Green-plastic
Changsuk Seo, Vice President of Hanwha Chemical, speaks about how Hanwha Chemical is working to reduce the environmental impact of plastic production and usage. Courtesy of Hanwha Chemical

Hanwha works on environmentally-friendly materials

Have you ever heard of “green plastic?” Most people would say that it is an oxymoron that contains contradictory words just like “deafening silence” or “original copy.”

But a Korean company actually works on developing environmentally friendly plastic as Hanwha Chemical Vice President Seo Chang-suk notes.

In a recent interview, he envisioned a world of green plastic based on the firm’s advanced technologies designed to reduce the environmental impact of plastic.

At Hanwha, we’re trying very hard to make plastic safer for people and the environment. We’re constantly refining our production processes to reduce our emissions and eliminate waste,” Kang said.

We’re also actively developing environmentally-friendly chemical products. For example, our patented plasticizer is safer for humans.”

Plasticizers are additives, which make materials more flexible. The compounds can cause long-term health issues, which prompted many governments to ban their use in toys and baby products.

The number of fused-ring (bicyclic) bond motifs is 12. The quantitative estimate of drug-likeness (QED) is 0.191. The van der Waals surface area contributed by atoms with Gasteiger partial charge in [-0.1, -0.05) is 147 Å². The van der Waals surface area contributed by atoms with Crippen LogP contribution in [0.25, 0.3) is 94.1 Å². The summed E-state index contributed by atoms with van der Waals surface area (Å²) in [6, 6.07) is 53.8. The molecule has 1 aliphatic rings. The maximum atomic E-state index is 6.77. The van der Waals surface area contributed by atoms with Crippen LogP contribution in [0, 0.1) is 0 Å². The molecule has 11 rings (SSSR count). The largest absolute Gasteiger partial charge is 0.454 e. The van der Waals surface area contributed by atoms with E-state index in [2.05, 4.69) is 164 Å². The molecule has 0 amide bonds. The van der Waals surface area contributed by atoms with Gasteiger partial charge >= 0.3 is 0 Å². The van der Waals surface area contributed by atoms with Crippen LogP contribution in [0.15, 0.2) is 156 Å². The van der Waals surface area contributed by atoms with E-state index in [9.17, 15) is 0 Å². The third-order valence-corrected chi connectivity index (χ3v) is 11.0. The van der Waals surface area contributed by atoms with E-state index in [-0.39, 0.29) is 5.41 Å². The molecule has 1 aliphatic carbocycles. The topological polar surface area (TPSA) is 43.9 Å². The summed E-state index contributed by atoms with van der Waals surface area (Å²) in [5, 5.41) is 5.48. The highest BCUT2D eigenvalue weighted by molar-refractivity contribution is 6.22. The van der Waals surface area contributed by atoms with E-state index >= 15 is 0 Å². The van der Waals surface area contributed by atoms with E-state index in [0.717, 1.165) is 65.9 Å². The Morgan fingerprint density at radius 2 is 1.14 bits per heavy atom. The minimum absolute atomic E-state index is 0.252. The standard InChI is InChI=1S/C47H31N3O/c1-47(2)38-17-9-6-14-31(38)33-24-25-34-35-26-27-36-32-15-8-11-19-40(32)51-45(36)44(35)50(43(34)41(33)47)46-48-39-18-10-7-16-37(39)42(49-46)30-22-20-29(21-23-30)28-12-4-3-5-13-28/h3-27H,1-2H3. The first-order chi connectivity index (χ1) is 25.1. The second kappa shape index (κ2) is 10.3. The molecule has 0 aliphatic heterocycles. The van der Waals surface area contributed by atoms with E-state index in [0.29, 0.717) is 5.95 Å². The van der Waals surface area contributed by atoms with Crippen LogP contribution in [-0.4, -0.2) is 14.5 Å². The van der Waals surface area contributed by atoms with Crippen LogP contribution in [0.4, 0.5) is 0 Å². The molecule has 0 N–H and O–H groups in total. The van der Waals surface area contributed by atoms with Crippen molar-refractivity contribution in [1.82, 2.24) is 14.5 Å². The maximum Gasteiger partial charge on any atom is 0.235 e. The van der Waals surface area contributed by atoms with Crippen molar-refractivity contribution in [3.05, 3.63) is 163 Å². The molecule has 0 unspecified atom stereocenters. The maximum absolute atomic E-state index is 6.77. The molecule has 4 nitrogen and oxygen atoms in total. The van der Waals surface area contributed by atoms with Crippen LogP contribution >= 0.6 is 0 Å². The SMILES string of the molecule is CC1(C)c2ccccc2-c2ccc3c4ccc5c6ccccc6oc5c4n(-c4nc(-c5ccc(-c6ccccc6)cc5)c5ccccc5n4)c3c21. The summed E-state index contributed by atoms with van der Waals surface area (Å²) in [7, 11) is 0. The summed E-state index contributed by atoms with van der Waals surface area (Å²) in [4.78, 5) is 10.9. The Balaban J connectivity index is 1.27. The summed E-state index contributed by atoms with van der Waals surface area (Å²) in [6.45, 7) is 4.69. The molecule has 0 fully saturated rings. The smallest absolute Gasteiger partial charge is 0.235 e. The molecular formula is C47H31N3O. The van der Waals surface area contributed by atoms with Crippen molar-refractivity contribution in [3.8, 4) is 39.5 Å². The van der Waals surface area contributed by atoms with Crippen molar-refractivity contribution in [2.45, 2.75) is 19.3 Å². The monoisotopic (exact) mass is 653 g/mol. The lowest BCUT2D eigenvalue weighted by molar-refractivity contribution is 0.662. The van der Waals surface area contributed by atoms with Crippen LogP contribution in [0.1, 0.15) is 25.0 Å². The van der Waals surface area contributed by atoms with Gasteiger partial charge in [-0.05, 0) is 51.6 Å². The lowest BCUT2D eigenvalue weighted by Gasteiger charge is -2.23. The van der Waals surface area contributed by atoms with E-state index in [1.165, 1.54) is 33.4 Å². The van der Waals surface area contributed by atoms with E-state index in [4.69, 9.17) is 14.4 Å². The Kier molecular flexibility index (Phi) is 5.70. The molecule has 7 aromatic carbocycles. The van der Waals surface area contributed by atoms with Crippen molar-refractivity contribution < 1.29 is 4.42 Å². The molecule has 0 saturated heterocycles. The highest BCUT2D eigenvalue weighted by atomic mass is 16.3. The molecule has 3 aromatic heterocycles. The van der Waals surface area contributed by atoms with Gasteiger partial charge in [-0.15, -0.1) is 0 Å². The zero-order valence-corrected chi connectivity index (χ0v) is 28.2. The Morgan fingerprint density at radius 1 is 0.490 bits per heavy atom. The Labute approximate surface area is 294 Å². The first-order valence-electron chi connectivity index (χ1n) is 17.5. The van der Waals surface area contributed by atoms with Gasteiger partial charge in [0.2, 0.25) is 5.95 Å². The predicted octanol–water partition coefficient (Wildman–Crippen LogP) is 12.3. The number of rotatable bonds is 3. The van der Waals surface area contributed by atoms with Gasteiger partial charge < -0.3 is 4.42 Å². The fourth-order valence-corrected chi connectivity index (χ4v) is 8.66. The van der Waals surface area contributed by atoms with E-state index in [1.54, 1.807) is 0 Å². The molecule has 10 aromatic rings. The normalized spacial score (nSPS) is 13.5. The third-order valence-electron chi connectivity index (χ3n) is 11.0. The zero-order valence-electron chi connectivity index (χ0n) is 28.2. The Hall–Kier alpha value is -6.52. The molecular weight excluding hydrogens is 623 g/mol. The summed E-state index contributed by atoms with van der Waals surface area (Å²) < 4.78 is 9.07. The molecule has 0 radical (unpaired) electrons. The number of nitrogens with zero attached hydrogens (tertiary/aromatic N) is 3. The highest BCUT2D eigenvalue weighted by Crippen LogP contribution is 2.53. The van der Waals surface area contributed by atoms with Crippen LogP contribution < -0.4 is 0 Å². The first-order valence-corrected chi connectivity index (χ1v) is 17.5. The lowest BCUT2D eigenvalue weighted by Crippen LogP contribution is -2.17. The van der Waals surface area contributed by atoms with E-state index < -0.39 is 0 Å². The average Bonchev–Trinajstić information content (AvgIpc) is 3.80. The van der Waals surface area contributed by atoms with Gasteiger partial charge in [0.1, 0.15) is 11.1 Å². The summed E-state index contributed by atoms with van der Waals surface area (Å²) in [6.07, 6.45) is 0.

But Hanwha’s product is an eco-friendly alternative, which does not produce any negative health effects, according to Kang.

As far as the commercial potential is concerned, Kang said the product called ECO-DEHCH is next to none.

In terms of region, the United States and China have the highest interest in products like ECO-DEHCH,” he said.

As for industries, companies that manufacture medical equipment, products for infants and children, and home goods are all looking for safer plastics.”

As ECO-DEHCH gets a positive response from the plastics markets, Hanwha Chemical plans to jack up its daily production capacity from today’s 65,000 tons to 15,000 tons by next year.

Kang said that Hanwha is developing more fundamental technologies to deal with concerns related to plastic.

In other words, the chemical giant is researching to develop plastics, which can break down when disposed of.

We’re studying technology to produce plastics from raw materials created through microbial fermentation as well as biodegradable plastic, which will break down into water, carbon dioxide and organic waste,” he said.